I wish Rebecca well in her recovery.

Take care,

SarahLou Xx

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Heather, its wonderful that through this tragic event you and your daughter have grown closer.  My SAH pretty much had the same affect on the relationship I have with my dad - I was 35.  I wish Heather well in her recovery and her strong will will get her through this - according to my hubby, I got through so well because I'm stubborn!  Strength of character and a good sense of humour are definitely two attributes worth having at a time like this.

 

Sending you and your family lots of love

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Hello Heather sorry to hear this has happened to your daughter.  SAH can affect any age group even babies.  So glad she seems to be doing well.  As for Uni maybe if she just thinks of it as a year out, many teenagers take a year out before Uni and I think that it can be a good thing.

 

Also if she could concentrate on something she is interested in a hobby anything to get through this year. Maybe the University could help by supplying some course notes etc just to keep her interested then she will be fully informed when she finally starts this course.

 

All in good time though.

 

Most of all she must rest when she feels tired. I remember a consultant telling me that sleep was the best thing for this.  It can be a long recovery but we are all different.

 

Sending good wishes your way.

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Hi Heather, warm welcome glad you found us.

 

Some very good replies not a lot to add..

 

I so wished my Mum had been there during my recovery, it must be terrible but she does seem strong willed and learning what you can and cant do helps, we all have days when we feel like a child and this gets us down but I always say tomorrow will be better, easier today is just a glitch.

It does get better, easier, and your daughter is young and that is definitely on her side...

 

wishing you both all the very best... take care and look after Yourself because without the strength of carers we wouldn't make the recovery we do...

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Hello Heather and Daughter,

 

Uni will be there once you get better, my Surgeon said to me "No Stress" he said stress is bad for us so passing it on.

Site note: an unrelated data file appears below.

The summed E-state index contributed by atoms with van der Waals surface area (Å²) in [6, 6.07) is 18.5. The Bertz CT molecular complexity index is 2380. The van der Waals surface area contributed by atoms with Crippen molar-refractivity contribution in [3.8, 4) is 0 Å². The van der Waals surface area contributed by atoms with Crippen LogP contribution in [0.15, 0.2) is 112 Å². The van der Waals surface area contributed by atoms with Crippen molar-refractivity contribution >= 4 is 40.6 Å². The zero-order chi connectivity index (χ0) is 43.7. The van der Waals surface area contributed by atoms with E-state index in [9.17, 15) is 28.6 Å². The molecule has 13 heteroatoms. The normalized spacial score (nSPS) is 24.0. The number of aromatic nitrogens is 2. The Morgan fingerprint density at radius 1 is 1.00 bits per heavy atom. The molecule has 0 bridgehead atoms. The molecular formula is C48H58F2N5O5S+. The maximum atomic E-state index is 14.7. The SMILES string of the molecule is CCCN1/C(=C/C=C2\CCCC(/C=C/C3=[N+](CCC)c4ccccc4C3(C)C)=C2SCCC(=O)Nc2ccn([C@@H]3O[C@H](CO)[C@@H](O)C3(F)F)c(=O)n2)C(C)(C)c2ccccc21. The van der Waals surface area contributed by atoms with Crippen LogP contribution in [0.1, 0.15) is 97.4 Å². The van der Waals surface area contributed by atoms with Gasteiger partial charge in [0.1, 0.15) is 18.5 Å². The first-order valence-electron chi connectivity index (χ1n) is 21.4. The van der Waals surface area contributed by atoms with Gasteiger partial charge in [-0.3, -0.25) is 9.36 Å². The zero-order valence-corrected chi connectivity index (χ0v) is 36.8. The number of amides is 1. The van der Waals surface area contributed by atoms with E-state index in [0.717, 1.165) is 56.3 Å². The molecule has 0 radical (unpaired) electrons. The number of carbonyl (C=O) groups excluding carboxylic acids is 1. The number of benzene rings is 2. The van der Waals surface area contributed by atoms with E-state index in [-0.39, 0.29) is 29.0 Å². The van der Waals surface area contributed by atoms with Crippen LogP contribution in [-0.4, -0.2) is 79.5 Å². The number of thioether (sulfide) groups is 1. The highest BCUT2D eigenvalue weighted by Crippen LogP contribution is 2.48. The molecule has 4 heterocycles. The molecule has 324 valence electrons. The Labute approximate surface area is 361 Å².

Listen to your Mum she wouldn't steer you wrong, you 2 are best pals, like me and my daughter but we can have some tantrums !! lol

 

I wish you both all the best and remember listen to your body and head !!

 

Ditto to what's already been said.  Now when ready go and live your life to the full but not before.

 

Good luck to the Pair of You xxx

 

WinB143 xx xx

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Hello Heather and Wonderful Daughter!  So glad you found this site.  The people on BTG have a lot of experience and knowledge either as survivors or carers.  My SAH was in June 2014 and I was so scared when I got home.  I found this site and began reading posts that helped me understand that what was happening to me was common to injury.  You and your daughter will meet some great people here that will help both of you feel better about recovery and help to make you both realize you are not alone which is a common feeling for a survivor I think.  

 

So sorry your daughter had to experience this at such a young age - or any age for that matter.  She sounds like a wonderful young girl.  She is in need of a break for a little while and will be much the better for it.  I agree with what was said above.  Rest and water, etc.  

 

In regards to getting closer, I had the same thing happen with my sons.  One of them was by my bedside every day of my 6-1/2 week hospital stay.  He would bring me chocolates (Win's favorite) and a deck of cards.  He even learned how to play gin with me - never would before.  He still watches me every day and thinks I don't notice, but I do.  So glad you both are able to experience that closeness.

 

keep an eye on her so she doesn't try to overdo it.  That time will come.  She's young and strong I think.  

Please keep checking back in with updates.  I will be thinking of you both every day.  Be well - both of you.  

Carolynusa 

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Hi heather

So sorry to hear about your daughter, at any age it is a difficult situation to deal with but at 17 years old she is going to feel like she is